Saturday, 13 April 2013

The delights of fig jam...

I love jam making and in general, I prefer to make small batches, as I think made this way the product retains its flavour and integrity. However, when my favourite fruit is in season, such as plums, cherries, or figs, I tend to get a bit carried away and cook up bigger batches of jam or chutney. It’s a much bigger task and the boiling and bottling can sometimes feel like it’s going on forever. At my work's end though, I gain a huge feeling of triumph from gazing upon rows of colourfully filled jars. They’re really fun to give away as gifts, too.

Preserving, it could be said, is a bit like bottling sunlight. All the warmth and flavour of sun-ripened fruit and vegetables can be captured and stored away, and then brought out again at a later date when we notice their absence. Served in their simplest form with bread or used as accompaniments for both sweet and savoury dishes, nothing matches the full flavour of homemade preserves. And believe me, the incredible feeling of satisfaction from having prepared your own jam or chutney can only be matched by the joy of eating it.
Last week I was given a huge pile of figs from a friend’s tree, so I got to work making a whole load of pretty-pink fig jam. In this case, the figs had actually been frozen, but this didn’t alter my recipe or method. You might have to wait until next fig season to make this particularly delightful conserve, but here’s my step by step recipe for making this jam yourself. So, here we go…

900g (2 pounds) figs, washed, dried and quartered
150ml water
450g (1 pound) white granulated sugar
Juice of 2 lemons
Place figs and water in a large, heavy-based pan or preserving pan. Simmer for 10-15 minutes, or until figs are tender (there’s no need to add water if using frozen figs, as they will be watery already).
Now add the sugar and lemon juice and stir over low heat until sugar has dissolved. 
Raise the heat and boil the mixture, stirring occasionally, for around 40 minutes or until thick and syrupy and the jam has reached setting point. You can tell this by testing a very small amount of jam on a chilled plate - run your finger through this bit of jam and if it crinkles then it is ready to set. If it's still very runny then it needs a bit more boiling.

Remove pan from the heat, skim any foam from the surface of the jam. Leave to stand for 10 minutes, as this will help evenly distribute the fruit when it goes into the jars.
Stir gently, then ladle into hot, sterilised jars (I use a jam funnel, pictured above, to help guide the jam into the jars cleanly). Seal well. See cook's tips (below) on how to sterilise jars. Store jars of jam in a cool, dark place and refrigerate after opening.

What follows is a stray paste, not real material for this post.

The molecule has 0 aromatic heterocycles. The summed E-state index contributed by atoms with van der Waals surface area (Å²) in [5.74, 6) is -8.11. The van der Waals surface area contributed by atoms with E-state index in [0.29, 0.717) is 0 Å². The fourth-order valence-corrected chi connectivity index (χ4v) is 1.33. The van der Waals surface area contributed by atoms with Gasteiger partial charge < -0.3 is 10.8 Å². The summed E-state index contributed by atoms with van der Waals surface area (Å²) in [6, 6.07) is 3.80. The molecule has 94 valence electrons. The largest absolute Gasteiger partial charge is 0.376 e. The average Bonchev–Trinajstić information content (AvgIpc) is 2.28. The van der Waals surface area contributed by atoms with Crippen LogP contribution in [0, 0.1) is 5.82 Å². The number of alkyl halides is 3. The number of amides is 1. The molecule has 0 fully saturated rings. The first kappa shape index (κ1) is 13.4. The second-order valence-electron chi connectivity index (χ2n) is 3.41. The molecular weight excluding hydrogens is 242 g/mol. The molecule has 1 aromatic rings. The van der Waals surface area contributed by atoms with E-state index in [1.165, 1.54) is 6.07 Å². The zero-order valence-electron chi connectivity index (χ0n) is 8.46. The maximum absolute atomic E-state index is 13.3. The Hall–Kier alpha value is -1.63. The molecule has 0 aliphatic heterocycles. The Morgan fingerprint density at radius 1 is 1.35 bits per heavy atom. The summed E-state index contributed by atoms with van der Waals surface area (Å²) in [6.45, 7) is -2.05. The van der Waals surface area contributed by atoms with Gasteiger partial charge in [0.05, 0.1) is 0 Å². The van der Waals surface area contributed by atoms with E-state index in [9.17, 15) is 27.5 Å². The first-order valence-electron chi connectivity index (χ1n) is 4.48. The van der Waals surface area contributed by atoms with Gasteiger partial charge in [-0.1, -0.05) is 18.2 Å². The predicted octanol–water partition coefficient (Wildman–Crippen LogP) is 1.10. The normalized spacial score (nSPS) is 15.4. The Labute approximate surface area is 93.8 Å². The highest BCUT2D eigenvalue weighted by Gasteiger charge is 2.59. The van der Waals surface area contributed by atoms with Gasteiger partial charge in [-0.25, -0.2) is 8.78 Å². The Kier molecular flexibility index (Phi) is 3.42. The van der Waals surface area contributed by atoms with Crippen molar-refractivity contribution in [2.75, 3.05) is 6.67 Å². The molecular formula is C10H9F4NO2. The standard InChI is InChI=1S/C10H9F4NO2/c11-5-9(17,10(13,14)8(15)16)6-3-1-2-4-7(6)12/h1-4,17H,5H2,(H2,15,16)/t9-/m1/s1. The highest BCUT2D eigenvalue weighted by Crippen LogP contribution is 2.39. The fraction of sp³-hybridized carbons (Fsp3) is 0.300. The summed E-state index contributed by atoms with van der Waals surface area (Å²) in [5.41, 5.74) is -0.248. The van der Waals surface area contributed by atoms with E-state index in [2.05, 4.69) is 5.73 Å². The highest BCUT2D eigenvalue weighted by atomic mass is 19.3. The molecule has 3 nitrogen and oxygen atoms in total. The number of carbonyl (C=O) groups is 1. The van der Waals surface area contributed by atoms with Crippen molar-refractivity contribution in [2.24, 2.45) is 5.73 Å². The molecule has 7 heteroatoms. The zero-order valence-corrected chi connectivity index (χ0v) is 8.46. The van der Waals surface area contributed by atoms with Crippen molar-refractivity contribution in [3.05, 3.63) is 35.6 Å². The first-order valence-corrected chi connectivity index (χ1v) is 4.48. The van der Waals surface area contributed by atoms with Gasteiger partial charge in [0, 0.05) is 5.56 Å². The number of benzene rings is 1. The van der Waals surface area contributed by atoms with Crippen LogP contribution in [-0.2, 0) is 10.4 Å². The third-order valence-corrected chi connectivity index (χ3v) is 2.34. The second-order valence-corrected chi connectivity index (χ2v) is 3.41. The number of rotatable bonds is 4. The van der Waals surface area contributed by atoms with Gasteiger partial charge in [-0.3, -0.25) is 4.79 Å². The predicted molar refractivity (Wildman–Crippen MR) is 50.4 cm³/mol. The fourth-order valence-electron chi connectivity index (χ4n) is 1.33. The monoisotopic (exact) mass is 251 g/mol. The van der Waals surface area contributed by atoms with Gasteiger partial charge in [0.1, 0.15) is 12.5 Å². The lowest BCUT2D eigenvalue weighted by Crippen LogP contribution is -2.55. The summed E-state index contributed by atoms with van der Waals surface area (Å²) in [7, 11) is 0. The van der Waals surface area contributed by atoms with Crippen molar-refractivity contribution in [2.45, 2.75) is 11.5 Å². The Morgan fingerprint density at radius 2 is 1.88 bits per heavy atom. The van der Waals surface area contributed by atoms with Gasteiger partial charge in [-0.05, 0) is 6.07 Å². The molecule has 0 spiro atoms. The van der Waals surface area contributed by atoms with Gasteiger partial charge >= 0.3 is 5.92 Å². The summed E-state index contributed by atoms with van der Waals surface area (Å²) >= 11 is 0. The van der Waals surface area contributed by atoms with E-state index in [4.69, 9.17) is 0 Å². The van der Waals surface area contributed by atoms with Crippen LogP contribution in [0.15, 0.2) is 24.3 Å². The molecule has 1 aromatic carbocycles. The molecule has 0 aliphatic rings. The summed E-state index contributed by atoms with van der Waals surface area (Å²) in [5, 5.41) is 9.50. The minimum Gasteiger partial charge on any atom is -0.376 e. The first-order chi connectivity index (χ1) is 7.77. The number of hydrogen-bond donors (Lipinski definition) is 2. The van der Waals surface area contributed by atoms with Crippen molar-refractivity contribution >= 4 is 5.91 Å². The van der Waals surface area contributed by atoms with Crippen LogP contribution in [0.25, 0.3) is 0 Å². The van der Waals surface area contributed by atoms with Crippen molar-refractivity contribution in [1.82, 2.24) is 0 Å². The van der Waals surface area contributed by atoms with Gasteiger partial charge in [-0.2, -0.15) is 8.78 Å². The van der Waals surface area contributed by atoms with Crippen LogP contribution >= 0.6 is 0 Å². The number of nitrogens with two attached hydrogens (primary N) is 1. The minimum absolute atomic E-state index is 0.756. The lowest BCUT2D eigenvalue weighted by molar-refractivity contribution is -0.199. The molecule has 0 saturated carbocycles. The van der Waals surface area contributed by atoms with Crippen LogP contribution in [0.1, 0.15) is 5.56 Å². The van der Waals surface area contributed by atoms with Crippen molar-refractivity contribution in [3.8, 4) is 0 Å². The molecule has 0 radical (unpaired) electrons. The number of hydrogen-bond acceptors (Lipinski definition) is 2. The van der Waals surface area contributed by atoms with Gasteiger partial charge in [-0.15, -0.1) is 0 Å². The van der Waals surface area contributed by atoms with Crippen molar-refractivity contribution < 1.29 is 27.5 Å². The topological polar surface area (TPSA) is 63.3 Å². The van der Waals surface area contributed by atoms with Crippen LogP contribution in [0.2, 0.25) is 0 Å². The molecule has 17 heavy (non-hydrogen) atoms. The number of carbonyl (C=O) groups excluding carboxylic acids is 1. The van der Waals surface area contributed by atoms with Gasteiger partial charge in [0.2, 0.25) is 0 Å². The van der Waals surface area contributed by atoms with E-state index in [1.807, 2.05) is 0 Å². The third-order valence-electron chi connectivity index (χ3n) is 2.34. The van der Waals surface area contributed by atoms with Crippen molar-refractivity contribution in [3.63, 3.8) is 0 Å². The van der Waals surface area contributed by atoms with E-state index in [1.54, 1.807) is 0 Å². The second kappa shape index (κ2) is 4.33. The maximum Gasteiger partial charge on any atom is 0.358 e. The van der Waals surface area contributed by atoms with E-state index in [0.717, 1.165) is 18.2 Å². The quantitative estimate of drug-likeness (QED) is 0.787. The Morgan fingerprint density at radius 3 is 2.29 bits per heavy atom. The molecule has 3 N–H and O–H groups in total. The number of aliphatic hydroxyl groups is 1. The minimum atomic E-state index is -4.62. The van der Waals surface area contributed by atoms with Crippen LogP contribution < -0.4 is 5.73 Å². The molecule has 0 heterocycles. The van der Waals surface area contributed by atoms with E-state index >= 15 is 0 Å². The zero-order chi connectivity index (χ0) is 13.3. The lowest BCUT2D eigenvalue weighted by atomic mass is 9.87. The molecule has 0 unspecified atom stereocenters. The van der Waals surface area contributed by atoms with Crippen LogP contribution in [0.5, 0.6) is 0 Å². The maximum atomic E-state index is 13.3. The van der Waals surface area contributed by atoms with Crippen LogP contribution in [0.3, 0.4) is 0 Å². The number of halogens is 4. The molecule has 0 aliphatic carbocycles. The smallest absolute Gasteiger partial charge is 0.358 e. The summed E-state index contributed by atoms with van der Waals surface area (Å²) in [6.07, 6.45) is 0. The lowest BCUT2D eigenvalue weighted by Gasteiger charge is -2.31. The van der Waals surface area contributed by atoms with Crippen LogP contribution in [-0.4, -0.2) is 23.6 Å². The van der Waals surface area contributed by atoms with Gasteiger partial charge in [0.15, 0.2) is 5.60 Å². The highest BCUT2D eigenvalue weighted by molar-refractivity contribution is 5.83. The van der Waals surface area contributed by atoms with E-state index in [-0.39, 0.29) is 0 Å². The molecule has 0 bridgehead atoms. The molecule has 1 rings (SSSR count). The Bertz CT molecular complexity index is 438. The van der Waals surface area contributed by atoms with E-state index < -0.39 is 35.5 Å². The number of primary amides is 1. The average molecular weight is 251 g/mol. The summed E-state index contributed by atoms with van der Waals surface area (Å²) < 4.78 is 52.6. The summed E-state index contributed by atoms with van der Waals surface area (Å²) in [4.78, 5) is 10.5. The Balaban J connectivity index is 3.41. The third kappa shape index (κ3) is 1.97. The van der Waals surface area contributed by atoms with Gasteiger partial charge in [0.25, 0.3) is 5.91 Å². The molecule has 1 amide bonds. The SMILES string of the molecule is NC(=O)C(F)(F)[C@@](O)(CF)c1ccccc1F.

Makes 1.6kg (3 1/2 lb)
Cook’s notes:
·      Sterilising jars is important to protect your jam from spoiling. Wash jars well in hot soapy water, rinse, place in oven preheated to 160°C for 20 minutes. Ladle hot jam into hot jars and seal immediately. Stored and sealed correctly, jam will last for up to 12 months. Keep jam in the fridge after opening.
·      The addition of lemon juice adds extra pectin, which aids the setting of the jam. Pectin is a natural setting agent found in fruits (some fruits have a higher content than others). If problems with setting are experienced add a little more lemon juice, as this acid helps extract pectin from the fruit. Or you can actually buy pectin to add when jam making.
·      Sugar is necessary for preservation, for flavour and for setting the jam. The amount of sugar added can be cut back a little, if desired. However, too little sugar will result in the jam fermenting and not setting properly.
·      Jams very low in sugar have a much shorter life and should be stored in the refrigerator.
·      Eat it by the spoonful as a ‘spoon sweet’ as they do in the Middle East.
·      Slather jam on croissants, toasted bagels or your favourite bread.
·      Whip up a trifle… dollop jam in between layers of trifle sponge cake. Add some fresh berries, if you like and top with lashings of Crème Anglaise (vanilla custard).
·     Make delicious jam tarts by placing spoonfuls of fig jam into sweet shortcrust pastry shells. Bake until the jam bubbles in the oven and the pastry turns golden brown.


  1. I love figs but we don't get many here in Christchurch or they're really pricey!! This looks so yummy, have forwarded recipe to a friend with a fig tree!

  2. priced them today $2 EACH!! So I sadly won't be making any of this yummy stuff! :(

  3. Hi cloudy5, I know figs are expensive (they're $2.50-$3 each here in Auckland!) but that's why I decided to plant my own fig tree. It's a shame they're not commonly grown in Christchurch but you can use this same jam recipe for other fruit, such as stone fruit (in summer) which does grow well in the South Island. I adore Apricot Jam as much as Fig Jam!

  4. Love your book about Morocco. My daughter lives in New Zealand, but I live in San Diego, California, near the Del Mar Race Track. It is summer here, and I have one lemon tree and two fig trees with fruit nearly ready to pick. While I am not eager to make more jam, having just finished making red pepper jam in the middle of a heat spell, I will have to try your fig jam recipe. Hopefully the weather will cool down a little by the time they are perfectly ripe.